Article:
An eye-opening and vital account of the future of our earth and our civilisation if current rates of global warming persist, by the highly acclaimed author of ‘High Tide’. Picture yourself a few decades from now, in a world in which average temperatures are three degrees higher than they are now. On the edge of Greenland, rivers ten times the size of the Amazon are gushing off the ice sheet into the north Atlantic. Displaced victims of North Africa's drought establish a new colony on Greenland's southern tip, one of the few inhabitable areas not already crowded with environmental refugees. Vast pumping systems keep the water out of most of Holland, but the residents of Bangladesh and the Nile Delta enjoy no such protection. Meanwhile, in New York, a Category 5-plus superstorm pushes through the narrows between Staten Island and Brooklyn, devastating waterside areas from Long Island to Manhattan. Pakistan, crippled by drought brought on by disappearing Himalayan glaciers, sees 27 million farmers flee to refugee camps in neighbouring India. Its desperate government prepares a last-ditch attempt to increase the flow of the Indus river by bombing half-constructed Indian dams in Kashmir. The Pakistani president authorises the use of nuclear weapons in the case of an Indian military counter-strike. But the biggest story of all comes from South America, where a conflagration of truly epic proportions has begun to consume the Amazon… Alien as it all sounds, Mark Lynas's incredible new book is not science-fiction; nor is it sensationalist. The six degrees of the title refer to the terrifying possibility that average temperatures will rise by up to six degrees within the next hundred years. This is the first time we have had a reliable picture of how the collapse of our civilisation will unfold unless urgent action is taken. Most vitally, Lynas's book serves to highlight the fact that the world of 2100 doesn't have to be one of horror and chaos. With a little foresight, some intelligent strategic planning, and a reasonable dose of good luck, we can at least halt the catastrophic trend into which we have fallen. But the time to act is now. Reviews ‘Scientists predict that global temperatures will rise by between one and six degrees over the course of this century and Mark Lynas paints a chilling, degree-by-degree picture of the devastation likely to ensue unless we act now…“Six Degrees” is a rousing and vivid plea to choose a different future.' Daily Mail 'Buy this book for everyone you know: if it makes them join the fight to stop the seemingly inexorable six degrees of warming and mass death, it might just save their lives.' New Statesman 'An apocalyptic primer of what to expect as the world heats up…it's sobering stuff and shaming too. Despite its sound scientific background, the book resembles one of those vivid medieval paintings depicting sinners getting their just desserts.' Financial Times 'The saga of how, in the world as imagined by thousands of computer-modelling studies, global warming kicks in degree by degree. “Six Degrees”, I tell you now, is terrifying.' The Sunday Times 'A chilling read.’ Socialist Review About the author Mark Lynas is an activist, journalist and traveller. He was editor of the website www.oneworld.net and has made many appearances in the press and TV as a commentator on environmental issues. He also throws custard pies at lunatics who pronounce global warming a fantasy. He is the author of ‘High Tide: News from a Warming World’. He lives in Oxford.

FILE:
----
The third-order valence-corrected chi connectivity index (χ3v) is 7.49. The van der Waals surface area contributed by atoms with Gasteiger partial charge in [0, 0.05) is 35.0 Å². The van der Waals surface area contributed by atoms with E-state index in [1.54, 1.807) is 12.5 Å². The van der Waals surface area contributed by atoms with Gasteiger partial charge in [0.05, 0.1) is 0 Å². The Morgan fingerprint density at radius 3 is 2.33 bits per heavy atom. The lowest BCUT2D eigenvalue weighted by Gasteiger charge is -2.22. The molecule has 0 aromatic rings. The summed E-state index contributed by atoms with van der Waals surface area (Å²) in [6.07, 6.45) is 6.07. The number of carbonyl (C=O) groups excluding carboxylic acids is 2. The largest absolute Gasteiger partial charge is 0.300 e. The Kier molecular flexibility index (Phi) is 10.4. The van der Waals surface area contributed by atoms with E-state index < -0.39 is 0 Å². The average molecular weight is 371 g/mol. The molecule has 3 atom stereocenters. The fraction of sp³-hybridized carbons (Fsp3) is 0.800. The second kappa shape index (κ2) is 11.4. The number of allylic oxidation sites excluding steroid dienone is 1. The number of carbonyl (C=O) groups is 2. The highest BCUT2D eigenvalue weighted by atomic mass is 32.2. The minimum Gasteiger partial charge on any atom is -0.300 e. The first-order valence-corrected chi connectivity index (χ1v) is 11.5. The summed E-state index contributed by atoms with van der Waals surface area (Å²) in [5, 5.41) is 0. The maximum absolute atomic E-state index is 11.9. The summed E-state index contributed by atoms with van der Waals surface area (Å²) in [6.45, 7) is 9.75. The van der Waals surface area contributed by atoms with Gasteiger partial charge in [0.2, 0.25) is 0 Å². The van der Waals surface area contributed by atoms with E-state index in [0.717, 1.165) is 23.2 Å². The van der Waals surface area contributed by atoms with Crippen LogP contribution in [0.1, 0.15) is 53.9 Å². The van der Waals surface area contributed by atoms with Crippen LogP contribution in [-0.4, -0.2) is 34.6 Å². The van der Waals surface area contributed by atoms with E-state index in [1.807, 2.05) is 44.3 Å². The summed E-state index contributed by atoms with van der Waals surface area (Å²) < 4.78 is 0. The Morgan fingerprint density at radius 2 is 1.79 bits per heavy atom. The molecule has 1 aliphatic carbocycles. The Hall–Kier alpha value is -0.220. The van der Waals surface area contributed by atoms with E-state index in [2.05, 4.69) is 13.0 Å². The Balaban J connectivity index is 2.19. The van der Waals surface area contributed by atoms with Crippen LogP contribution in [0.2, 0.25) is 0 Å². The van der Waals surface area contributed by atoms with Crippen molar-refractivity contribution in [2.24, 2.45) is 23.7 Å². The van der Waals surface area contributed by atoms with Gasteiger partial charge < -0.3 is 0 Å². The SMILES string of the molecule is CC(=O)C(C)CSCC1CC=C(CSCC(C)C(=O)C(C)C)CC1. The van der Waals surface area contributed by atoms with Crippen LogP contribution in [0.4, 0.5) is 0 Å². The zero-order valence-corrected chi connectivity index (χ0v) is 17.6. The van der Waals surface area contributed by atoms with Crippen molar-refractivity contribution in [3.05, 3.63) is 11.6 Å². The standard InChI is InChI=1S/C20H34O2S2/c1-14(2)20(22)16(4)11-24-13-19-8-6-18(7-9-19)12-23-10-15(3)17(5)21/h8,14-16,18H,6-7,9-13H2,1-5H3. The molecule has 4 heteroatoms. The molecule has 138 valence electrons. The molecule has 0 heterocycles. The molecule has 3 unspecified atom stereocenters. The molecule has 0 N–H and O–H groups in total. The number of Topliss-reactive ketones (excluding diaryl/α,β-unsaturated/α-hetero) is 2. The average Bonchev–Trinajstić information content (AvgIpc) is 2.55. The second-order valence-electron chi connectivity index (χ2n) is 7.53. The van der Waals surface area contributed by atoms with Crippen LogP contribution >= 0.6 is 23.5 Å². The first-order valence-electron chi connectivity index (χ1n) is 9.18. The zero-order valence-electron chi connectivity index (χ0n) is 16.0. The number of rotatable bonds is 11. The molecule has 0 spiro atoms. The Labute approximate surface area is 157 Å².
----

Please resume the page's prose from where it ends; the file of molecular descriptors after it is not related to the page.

Six Degrees – Mark Lynas

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Greenland, the land of ice and snow, is burning

This is going to sound weird, but there’s a wildfire right now in west Greenland. You know, that huge island of mostly ice? Part of it is on fire.

There’s been nothing even close to this since reliable satellite-based fire detection records began in Greenland in 2000. Very small wildfires can evade satellite detection, and old-timer scientists who have worked in Greenland for decades say that micro-fires there aren’t necessarily uncommon.

This week’s fire, however, is on another level.

“This is the largest wildfire we know of,” says Stef Lhermitte, a satellite expert at Technische Universiteit in Delft, Netherlands, who did some of the initial mapping of the fire. “For a lot of people, it’s been a bit of discovery on the go.” The fire was first spotted by a local aircraft on July 31.

What’s striking about the Greenland fire is that it fits a larger trend of rapid change across the northern reaches of the planet. A 2013 study found that across the entire Arctic, forests are burning at a rate unseen in at least 10,000 years.

By American standards, the Greenland fire is small, covering around 1,200 acres (about two square miles) — about the size of midtown Manhattan. The massive Lodgepole Complex wildfire that scorched eastern Montana in July — the largest fire in the country this year — was more than 200 times bigger. But for Greenland, a fire of this size is so unusual that even scientists who study the huge island don’t really know what to make of it.